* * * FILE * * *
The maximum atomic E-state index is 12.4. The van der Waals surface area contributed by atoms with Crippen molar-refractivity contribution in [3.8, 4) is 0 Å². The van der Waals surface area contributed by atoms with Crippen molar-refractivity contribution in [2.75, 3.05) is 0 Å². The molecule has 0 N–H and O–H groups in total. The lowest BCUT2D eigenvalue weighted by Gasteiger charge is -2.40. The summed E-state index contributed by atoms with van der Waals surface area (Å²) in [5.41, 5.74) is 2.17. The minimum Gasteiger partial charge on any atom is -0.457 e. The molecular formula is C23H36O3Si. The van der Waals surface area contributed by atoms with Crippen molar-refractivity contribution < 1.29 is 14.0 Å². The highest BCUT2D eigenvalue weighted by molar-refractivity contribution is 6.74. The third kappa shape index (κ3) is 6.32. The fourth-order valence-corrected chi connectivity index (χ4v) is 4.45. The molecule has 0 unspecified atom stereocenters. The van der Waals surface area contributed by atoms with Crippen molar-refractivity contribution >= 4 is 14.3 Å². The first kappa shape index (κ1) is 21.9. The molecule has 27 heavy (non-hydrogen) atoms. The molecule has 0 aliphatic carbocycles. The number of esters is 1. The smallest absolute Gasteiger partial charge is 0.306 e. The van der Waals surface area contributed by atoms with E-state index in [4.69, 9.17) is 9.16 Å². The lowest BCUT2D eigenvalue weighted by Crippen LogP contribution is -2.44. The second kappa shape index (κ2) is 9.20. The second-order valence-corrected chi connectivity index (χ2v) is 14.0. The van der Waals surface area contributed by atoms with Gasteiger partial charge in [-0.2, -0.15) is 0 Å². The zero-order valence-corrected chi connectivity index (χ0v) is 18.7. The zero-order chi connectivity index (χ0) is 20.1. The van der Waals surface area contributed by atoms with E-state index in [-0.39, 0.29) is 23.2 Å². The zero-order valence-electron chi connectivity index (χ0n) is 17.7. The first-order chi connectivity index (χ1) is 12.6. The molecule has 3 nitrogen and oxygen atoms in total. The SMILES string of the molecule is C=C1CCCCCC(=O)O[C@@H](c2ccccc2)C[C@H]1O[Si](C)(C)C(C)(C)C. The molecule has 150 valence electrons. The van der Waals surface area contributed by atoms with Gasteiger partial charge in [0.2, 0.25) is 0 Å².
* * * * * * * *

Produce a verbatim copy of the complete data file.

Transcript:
The maximum atomic E-state index is 12.4. The van der Waals surface area contributed by atoms with Crippen molar-refractivity contribution in [3.8, 4) is 0 Å². The van der Waals surface area contributed by atoms with Crippen molar-refractivity contribution in [2.75, 3.05) is 0 Å². The molecule has 0 N–H and O–H groups in total. The lowest BCUT2D eigenvalue weighted by Gasteiger charge is -2.40. The summed E-state index contributed by atoms with van der Waals surface area (Å²) in [5.41, 5.74) is 2.17. The minimum Gasteiger partial charge on any atom is -0.457 e. The molecular formula is C23H36O3Si. The van der Waals surface area contributed by atoms with Crippen molar-refractivity contribution < 1.29 is 14.0 Å². The highest BCUT2D eigenvalue weighted by molar-refractivity contribution is 6.74. The third kappa shape index (κ3) is 6.32. The fourth-order valence-corrected chi connectivity index (χ4v) is 4.45. The molecule has 0 unspecified atom stereocenters. The van der Waals surface area contributed by atoms with Crippen molar-refractivity contribution >= 4 is 14.3 Å². The first kappa shape index (κ1) is 21.9. The molecule has 27 heavy (non-hydrogen) atoms. The molecule has 0 aliphatic carbocycles. The number of esters is 1. The smallest absolute Gasteiger partial charge is 0.306 e. The van der Waals surface area contributed by atoms with E-state index in [4.69, 9.17) is 9.16 Å². The lowest BCUT2D eigenvalue weighted by Crippen LogP contribution is -2.44. The second kappa shape index (κ2) is 9.20. The second-order valence-corrected chi connectivity index (χ2v) is 14.0. The van der Waals surface area contributed by atoms with Gasteiger partial charge in [-0.2, -0.15) is 0 Å². The zero-order valence-corrected chi connectivity index (χ0v) is 18.7. The zero-order chi connectivity index (χ0) is 20.1. The van der Waals surface area contributed by atoms with E-state index in [-0.39, 0.29) is 23.2 Å². The zero-order valence-electron chi connectivity index (χ0n) is 17.7. The first-order chi connectivity index (χ1) is 12.6. The molecule has 3 nitrogen and oxygen atoms in total. The SMILES string of the molecule is C=C1CCCCCC(=O)O[C@@H](c2ccccc2)C[C@H]1O[Si](C)(C)C(C)(C)C. The molecule has 150 valence electrons. The van der Waals surface area contributed by atoms with Gasteiger partial charge in [0.2, 0.25) is 0 Å².